A disaster that should serve as a global warning

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The disaster that has befallen the seabird colonies of Shetland and Orkney is not only a terrible blow to the ecology of those small islands, but a warning that even the slightest nudge to the world's environmental balance can have catastrophic knock-on effects.

The guillemots, arctic terns, kittiwakes and all the species of bird which inhabit these islands have registered one of their worst breeding seasons in living memory. The Royal Society for the Protection of Birds (RSPB) has observed very few chicks on the breeding cliff ledges. It seems that almost all the great skuas have failed to produce young this year.

The most obvious cause of this breeding failure is the northward migration of sandeels, the small fish on which the birds feed. With their traditional food supply largely out of reach, the birds have been finding it increasingly difficult to feed their chicks. Observers fear this trend has culminated in a total breeding collapse.

The reasons for the sandeel migration are not yet fully established. Fishing patterns have not helped, and the Shetland Fishermen's Association has made an agreement with RSPB Scotland and Scottish Natural Heritage to close the fishery in the south of Shetland. It is to be hoped that this will improve matters.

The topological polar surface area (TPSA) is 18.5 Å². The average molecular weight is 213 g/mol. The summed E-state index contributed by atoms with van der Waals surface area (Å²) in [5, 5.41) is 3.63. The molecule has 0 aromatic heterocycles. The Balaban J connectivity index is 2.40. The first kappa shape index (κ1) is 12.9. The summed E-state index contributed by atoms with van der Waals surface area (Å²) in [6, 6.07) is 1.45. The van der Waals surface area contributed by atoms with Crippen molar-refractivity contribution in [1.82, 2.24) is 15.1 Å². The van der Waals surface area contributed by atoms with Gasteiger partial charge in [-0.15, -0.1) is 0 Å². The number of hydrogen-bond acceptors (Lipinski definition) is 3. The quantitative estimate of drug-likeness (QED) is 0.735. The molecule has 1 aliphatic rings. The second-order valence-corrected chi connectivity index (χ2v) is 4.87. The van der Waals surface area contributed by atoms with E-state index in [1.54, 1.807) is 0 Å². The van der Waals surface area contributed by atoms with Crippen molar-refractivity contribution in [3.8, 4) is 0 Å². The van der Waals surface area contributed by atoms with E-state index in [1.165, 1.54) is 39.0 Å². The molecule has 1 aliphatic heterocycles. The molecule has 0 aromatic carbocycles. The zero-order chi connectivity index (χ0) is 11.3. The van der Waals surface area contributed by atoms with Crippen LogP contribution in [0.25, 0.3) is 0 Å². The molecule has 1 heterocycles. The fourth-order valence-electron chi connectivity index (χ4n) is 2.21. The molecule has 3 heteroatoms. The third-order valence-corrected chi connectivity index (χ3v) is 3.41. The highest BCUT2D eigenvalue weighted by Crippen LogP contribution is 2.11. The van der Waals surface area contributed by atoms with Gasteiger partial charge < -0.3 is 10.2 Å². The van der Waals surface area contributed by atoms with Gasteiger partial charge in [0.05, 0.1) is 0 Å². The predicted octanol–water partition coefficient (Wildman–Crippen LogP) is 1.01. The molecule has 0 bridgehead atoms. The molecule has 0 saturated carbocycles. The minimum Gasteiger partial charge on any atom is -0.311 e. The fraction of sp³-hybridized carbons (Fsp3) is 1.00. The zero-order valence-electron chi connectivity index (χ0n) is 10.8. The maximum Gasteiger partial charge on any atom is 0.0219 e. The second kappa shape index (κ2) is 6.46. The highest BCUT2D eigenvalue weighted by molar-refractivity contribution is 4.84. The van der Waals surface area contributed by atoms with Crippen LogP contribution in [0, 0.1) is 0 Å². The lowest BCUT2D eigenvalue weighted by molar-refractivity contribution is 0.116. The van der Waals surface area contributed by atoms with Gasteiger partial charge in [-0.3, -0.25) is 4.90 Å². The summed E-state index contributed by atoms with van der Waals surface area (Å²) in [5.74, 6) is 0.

There are fears, however, that global warming could also be a factor. The RSPB now believes that changes in the climate caused the sandeels to move to colder waters further north. If this is true, it is a timely reminder of how unpredictable the effects of global warming are. The melting of the polar ice caps has been the subject of scientific discussion for some time but, as the experience of the birds of Orkney and Shetland demonstrates, there are myriad other ways in which global warming can imperil the environment.

A report printed in the science journal Nature earlier this year predicts that global warming could lead to the extinction of more than 1,000 species of plants, mammals, birds, reptiles and insects. The fate of the seabirds of Orkney and Shetland reminds us that we would be foolish to disregard such warnings.

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